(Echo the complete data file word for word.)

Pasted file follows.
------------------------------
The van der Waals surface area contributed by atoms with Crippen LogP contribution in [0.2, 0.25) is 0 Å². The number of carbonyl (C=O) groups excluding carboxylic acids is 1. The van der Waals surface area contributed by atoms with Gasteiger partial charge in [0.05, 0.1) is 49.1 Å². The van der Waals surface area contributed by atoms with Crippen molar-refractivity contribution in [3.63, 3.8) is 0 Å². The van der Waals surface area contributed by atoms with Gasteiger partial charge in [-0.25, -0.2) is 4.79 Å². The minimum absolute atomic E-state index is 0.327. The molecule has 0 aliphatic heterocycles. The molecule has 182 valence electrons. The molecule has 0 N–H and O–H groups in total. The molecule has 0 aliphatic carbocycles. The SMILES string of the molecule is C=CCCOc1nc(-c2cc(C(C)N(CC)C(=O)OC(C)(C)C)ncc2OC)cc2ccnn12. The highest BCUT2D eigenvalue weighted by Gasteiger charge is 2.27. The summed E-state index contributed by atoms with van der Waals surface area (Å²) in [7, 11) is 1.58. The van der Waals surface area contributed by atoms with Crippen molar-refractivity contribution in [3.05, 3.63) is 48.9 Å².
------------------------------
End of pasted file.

The van der Waals surface area contributed by atoms with Crippen LogP contribution in [0.2, 0.25) is 0 Å². The number of carbonyl (C=O) groups excluding carboxylic acids is 1. The van der Waals surface area contributed by atoms with Gasteiger partial charge in [0.05, 0.1) is 49.1 Å². The van der Waals surface area contributed by atoms with Crippen molar-refractivity contribution in [3.63, 3.8) is 0 Å². The van der Waals surface area contributed by atoms with Gasteiger partial charge in [-0.25, -0.2) is 4.79 Å². The minimum absolute atomic E-state index is 0.327. The molecule has 0 aliphatic heterocycles. The molecule has 182 valence electrons. The molecule has 0 N–H and O–H groups in total. The molecule has 0 aliphatic carbocycles. The SMILES string of the molecule is C=CCCOc1nc(-c2cc(C(C)N(CC)C(=O)OC(C)(C)C)ncc2OC)cc2ccnn12. The highest BCUT2D eigenvalue weighted by Gasteiger charge is 2.27. The summed E-state index contributed by atoms with van der Waals surface area (Å²) in [7, 11) is 1.58. The van der Waals surface area contributed by atoms with Crippen molar-refractivity contribution in [3.05, 3.63) is 48.9 Å².